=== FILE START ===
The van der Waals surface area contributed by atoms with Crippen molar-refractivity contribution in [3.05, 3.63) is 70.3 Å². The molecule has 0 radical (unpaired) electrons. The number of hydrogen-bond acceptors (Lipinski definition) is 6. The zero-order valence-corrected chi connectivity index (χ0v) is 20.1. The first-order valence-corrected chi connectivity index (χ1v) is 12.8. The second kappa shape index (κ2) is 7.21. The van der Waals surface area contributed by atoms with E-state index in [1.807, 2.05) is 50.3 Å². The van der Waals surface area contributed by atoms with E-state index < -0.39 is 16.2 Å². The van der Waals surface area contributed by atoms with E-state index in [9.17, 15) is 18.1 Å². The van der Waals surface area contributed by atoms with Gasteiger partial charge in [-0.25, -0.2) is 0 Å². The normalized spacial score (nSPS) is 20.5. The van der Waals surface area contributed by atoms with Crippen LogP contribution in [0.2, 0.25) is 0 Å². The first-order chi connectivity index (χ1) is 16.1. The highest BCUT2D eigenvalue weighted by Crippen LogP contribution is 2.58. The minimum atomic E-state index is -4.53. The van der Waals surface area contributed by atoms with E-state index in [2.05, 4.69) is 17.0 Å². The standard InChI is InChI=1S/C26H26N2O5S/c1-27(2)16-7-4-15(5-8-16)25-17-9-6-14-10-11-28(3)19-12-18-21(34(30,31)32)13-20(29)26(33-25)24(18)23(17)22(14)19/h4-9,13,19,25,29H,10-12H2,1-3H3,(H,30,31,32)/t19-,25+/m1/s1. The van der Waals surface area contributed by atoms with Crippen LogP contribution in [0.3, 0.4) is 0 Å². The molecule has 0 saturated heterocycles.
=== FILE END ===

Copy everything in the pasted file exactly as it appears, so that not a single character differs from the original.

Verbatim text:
The van der Waals surface area contributed by atoms with Crippen molar-refractivity contribution in [3.05, 3.63) is 70.3 Å². The molecule has 0 radical (unpaired) electrons. The number of hydrogen-bond acceptors (Lipinski definition) is 6. The zero-order valence-corrected chi connectivity index (χ0v) is 20.1. The first-order valence-corrected chi connectivity index (χ1v) is 12.8. The second kappa shape index (κ2) is 7.21. The van der Waals surface area contributed by atoms with E-state index in [1.807, 2.05) is 50.3 Å². The van der Waals surface area contributed by atoms with E-state index < -0.39 is 16.2 Å². The van der Waals surface area contributed by atoms with E-state index in [9.17, 15) is 18.1 Å². The van der Waals surface area contributed by atoms with Gasteiger partial charge in [-0.25, -0.2) is 0 Å². The normalized spacial score (nSPS) is 20.5. The van der Waals surface area contributed by atoms with Crippen LogP contribution in [0.2, 0.25) is 0 Å². The first-order chi connectivity index (χ1) is 16.1. The highest BCUT2D eigenvalue weighted by Crippen LogP contribution is 2.58. The minimum atomic E-state index is -4.53. The van der Waals surface area contributed by atoms with E-state index in [2.05, 4.69) is 17.0 Å². The standard InChI is InChI=1S/C26H26N2O5S/c1-27(2)16-7-4-15(5-8-16)25-17-9-6-14-10-11-28(3)19-12-18-21(34(30,31)32)13-20(29)26(33-25)24(18)23(17)22(14)19/h4-9,13,19,25,29H,10-12H2,1-3H3,(H,30,31,32)/t19-,25+/m1/s1. The van der Waals surface area contributed by atoms with Crippen LogP contribution in [0.3, 0.4) is 0 Å². The molecule has 0 saturated heterocycles.